What's remarkable – and delightful – about the presence of mysterious creatures in this film is the matter-of-fact way that Apichatpong, and his characters, deal with them. Uncle Boonmee (Thanapat Saisaymar) is a farmer living in a remote area of Thailand who is slowly dying of kidney failure. In his final days, he is being cared for by his sister-in-law Jen (Jenjira Pongpas), his nephew Tong (Sakda Kaewbuadee) and Jaai (Samud Kugasang), a Laotian immigrant. One evening, as they sit together at the dinner table, a spirit slowly materialises in the empty chair next to Tong. This is Huay (Natthakam Aphaiwonk), Boonmee's former wife, who died many years before. A few moments later, they are joined by a red-eyed monkey ghost, who wanders in from the night and takes a seat, before revealing himself to be Boonmee's long-lost son Boonsong (Geerasak Kulhong). This is the strangest of family reunions, but that's exactly how Boonmee and the others welcome these mysterious apparitions – as family – registering less shock than delight at once again seeing those they had lost. "Why did you let your hair grow so long?" is the first question Boonsong is asked.

Apichatpong Weerasethakul doesn't draw a line between any of the inhabitants of his jungle, whether they are humans, animals or spirits, and he suggests that it's the most natural thing in the world for one to flow into another. "I only know I was born here," Boonmee says, "I don't know if I was a human or an animal," and Uncle Boonmee Who Can Recall Past Lives is a film driven by the ideas of Karma, reincarnation and the transmigration of souls. After the bipartite structure of his earlier works, Uncle Boonmee Who Can Recall His Pas Lives appears at first to be a more linear work, but the director is always ready to digress at a whim down some strange avenue, and one such tangent takes us into the story of a princess, distraught at her fading beauty, who has an encounter with a talking catfish. What is the relationship between this story and the main narrative? Is this an episode from one of Boonmee's former lives? Is he the catfish? That may be the case or it may not, but Apichatpong refuses to make anything concrete, preferring to leave his film entirely open for us to interpret as we wish.

I hope that doesn't make Uncle Boonmee Who Can Recall His Past Lives sound challenging or impenetrable, because I honestly believe nothing could be further from the truth. Yes, it is true that this director makes films like nobody else, but all it takes to appreciate his work is a slight adjustment to the distinctive rhythm and openness of his style, and a willingness to follow the path he sets for us even if we know we may not understand everything we see. Apichatpong is not an elitist, deliberately withholding the meaning of his films from the viewer, he is actually an extremely generous filmmaker, simply making a film that feels right to him and then asking the public to take what they want from it. I've seen it twice now and on both occasions I have been moved in different ways by the picture. Some viewers will be touched by the meditation on death and the cycle of life; some will see resonant allusions to Thai history and culture; some will simply marvel at the lyrical weirdness of it all. All responses are equally valid.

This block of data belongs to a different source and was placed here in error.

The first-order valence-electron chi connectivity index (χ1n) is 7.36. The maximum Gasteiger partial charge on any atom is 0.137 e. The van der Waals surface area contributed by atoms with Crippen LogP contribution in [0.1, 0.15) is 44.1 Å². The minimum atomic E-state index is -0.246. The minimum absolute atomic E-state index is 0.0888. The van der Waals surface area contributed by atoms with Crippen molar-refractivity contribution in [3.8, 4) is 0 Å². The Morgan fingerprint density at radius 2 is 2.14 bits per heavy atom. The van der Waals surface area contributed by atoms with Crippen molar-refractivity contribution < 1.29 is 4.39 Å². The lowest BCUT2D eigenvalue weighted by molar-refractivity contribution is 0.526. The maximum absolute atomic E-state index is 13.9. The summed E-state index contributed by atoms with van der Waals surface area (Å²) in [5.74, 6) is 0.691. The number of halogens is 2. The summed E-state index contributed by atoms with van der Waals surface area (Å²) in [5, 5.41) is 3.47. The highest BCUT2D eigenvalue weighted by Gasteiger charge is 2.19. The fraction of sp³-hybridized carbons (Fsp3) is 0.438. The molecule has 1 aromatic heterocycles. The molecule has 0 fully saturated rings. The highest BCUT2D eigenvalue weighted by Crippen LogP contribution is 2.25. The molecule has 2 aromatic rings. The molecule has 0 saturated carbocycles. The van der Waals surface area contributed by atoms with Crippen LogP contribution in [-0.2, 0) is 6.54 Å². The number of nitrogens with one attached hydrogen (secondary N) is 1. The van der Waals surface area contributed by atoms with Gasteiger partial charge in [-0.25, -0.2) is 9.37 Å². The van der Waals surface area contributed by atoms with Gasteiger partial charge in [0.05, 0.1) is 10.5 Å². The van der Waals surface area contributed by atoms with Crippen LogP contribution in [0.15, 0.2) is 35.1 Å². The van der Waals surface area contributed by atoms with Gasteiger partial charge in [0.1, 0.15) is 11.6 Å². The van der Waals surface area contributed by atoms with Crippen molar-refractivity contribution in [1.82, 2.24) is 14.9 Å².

The one constant in every viewing will surely be astonishment as Apichatpong's stunning technique, the careful way he composes his shots (when he shifts to handheld camerawork late in the film, the effect is startling), the hypnotic rhythm of his editing and the stunningly involving and atmospheric sound design. Even if you don't understand what you're looking at in Uncle Boonmee Who Can Recall His Past Lives, the film is so mesmerising on a technical level it's impossible to look away. This director has always had an impressive command of his craft, but after two viewings, this strikes me as his most accomplished work, full of extraordinary examples of Apichatpong's rich imagination at work.